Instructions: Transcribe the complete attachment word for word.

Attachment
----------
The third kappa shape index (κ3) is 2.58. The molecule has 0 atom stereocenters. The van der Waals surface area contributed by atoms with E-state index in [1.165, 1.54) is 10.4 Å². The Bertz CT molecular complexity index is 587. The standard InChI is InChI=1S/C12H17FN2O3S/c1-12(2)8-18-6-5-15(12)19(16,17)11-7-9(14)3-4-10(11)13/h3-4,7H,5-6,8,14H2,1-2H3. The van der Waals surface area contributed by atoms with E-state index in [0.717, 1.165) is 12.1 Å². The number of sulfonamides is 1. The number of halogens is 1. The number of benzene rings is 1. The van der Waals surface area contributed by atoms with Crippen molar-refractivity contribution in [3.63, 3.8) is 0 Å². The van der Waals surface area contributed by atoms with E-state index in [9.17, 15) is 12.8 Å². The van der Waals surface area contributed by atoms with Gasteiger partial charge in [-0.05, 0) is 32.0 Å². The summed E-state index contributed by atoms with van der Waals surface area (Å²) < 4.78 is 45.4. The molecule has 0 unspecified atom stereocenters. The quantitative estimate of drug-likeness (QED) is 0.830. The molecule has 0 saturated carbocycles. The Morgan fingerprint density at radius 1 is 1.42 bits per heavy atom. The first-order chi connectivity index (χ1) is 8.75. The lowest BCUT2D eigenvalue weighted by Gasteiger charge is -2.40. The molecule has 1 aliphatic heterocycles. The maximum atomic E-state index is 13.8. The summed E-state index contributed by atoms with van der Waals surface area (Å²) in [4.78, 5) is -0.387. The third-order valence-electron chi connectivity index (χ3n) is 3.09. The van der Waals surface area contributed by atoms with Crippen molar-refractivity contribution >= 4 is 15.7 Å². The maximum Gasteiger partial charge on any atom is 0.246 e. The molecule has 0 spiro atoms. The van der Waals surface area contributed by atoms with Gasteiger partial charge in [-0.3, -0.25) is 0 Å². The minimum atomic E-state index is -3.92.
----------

The third kappa shape index (κ3) is 2.58. The molecule has 0 atom stereocenters. The van der Waals surface area contributed by atoms with E-state index in [1.165, 1.54) is 10.4 Å². The Bertz CT molecular complexity index is 587. The standard InChI is InChI=1S/C12H17FN2O3S/c1-12(2)8-18-6-5-15(12)19(16,17)11-7-9(14)3-4-10(11)13/h3-4,7H,5-6,8,14H2,1-2H3. The van der Waals surface area contributed by atoms with E-state index in [0.717, 1.165) is 12.1 Å². The number of sulfonamides is 1. The number of halogens is 1. The number of benzene rings is 1. The van der Waals surface area contributed by atoms with Crippen molar-refractivity contribution in [3.63, 3.8) is 0 Å². The van der Waals surface area contributed by atoms with E-state index in [9.17, 15) is 12.8 Å². The van der Waals surface area contributed by atoms with Gasteiger partial charge in [-0.05, 0) is 32.0 Å². The summed E-state index contributed by atoms with van der Waals surface area (Å²) < 4.78 is 45.4. The molecule has 0 unspecified atom stereocenters. The quantitative estimate of drug-likeness (QED) is 0.830. The molecule has 0 saturated carbocycles. The Morgan fingerprint density at radius 1 is 1.42 bits per heavy atom. The first-order chi connectivity index (χ1) is 8.75. The lowest BCUT2D eigenvalue weighted by Gasteiger charge is -2.40. The molecule has 1 aliphatic heterocycles. The maximum atomic E-state index is 13.8. The summed E-state index contributed by atoms with van der Waals surface area (Å²) in [4.78, 5) is -0.387. The third-order valence-electron chi connectivity index (χ3n) is 3.09. The van der Waals surface area contributed by atoms with Crippen molar-refractivity contribution >= 4 is 15.7 Å². The maximum Gasteiger partial charge on any atom is 0.246 e. The molecule has 0 spiro atoms. The van der Waals surface area contributed by atoms with Gasteiger partial charge in [-0.3, -0.25) is 0 Å². The minimum atomic E-state index is -3.92.